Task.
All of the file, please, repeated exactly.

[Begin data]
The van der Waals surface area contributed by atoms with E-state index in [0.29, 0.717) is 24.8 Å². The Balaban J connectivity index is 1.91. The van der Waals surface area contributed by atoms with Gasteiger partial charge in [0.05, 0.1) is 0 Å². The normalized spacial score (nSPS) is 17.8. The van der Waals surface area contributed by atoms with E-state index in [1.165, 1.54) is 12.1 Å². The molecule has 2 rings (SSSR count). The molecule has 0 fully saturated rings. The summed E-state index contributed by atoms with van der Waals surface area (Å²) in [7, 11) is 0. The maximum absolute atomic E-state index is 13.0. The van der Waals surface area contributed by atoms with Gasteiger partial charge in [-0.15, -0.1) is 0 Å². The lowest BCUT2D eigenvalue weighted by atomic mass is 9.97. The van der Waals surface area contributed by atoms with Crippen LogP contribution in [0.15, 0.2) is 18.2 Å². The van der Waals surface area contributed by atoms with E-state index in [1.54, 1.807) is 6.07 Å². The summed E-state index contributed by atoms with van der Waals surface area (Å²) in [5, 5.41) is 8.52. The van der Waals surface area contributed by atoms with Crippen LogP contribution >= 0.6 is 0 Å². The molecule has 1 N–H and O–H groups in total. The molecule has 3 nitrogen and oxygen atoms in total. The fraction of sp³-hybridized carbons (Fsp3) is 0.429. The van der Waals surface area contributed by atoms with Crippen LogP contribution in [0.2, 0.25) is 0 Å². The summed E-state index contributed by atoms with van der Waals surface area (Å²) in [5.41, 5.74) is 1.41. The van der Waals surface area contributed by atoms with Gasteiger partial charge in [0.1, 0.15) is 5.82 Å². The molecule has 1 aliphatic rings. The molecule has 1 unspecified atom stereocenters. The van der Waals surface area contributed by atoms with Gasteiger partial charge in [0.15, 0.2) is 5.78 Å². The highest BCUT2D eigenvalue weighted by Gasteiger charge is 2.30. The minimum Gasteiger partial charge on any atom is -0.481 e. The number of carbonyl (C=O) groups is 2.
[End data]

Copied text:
The van der Waals surface area contributed by atoms with E-state index in [0.29, 0.717) is 24.8 Å². The Balaban J connectivity index is 1.91. The van der Waals surface area contributed by atoms with Gasteiger partial charge in [0.05, 0.1) is 0 Å². The normalized spacial score (nSPS) is 17.8. The van der Waals surface area contributed by atoms with E-state index in [1.165, 1.54) is 12.1 Å². The molecule has 2 rings (SSSR count). The molecule has 0 fully saturated rings. The summed E-state index contributed by atoms with van der Waals surface area (Å²) in [7, 11) is 0. The maximum absolute atomic E-state index is 13.0. The van der Waals surface area contributed by atoms with Gasteiger partial charge in [-0.15, -0.1) is 0 Å². The lowest BCUT2D eigenvalue weighted by atomic mass is 9.97. The van der Waals surface area contributed by atoms with Crippen LogP contribution in [0.15, 0.2) is 18.2 Å². The van der Waals surface area contributed by atoms with E-state index in [1.54, 1.807) is 6.07 Å². The summed E-state index contributed by atoms with van der Waals surface area (Å²) in [5, 5.41) is 8.52. The van der Waals surface area contributed by atoms with Crippen LogP contribution >= 0.6 is 0 Å². The molecule has 1 N–H and O–H groups in total. The molecule has 3 nitrogen and oxygen atoms in total. The fraction of sp³-hybridized carbons (Fsp3) is 0.429. The van der Waals surface area contributed by atoms with Crippen LogP contribution in [0.2, 0.25) is 0 Å². The summed E-state index contributed by atoms with van der Waals surface area (Å²) in [5.41, 5.74) is 1.41. The van der Waals surface area contributed by atoms with Gasteiger partial charge in [0.1, 0.15) is 5.82 Å². The molecule has 1 aliphatic rings. The molecule has 1 unspecified atom stereocenters. The van der Waals surface area contributed by atoms with Gasteiger partial charge in [0.15, 0.2) is 5.78 Å². The highest BCUT2D eigenvalue weighted by Gasteiger charge is 2.30. The minimum Gasteiger partial charge on any atom is -0.481 e. The number of carbonyl (C=O) groups is 2.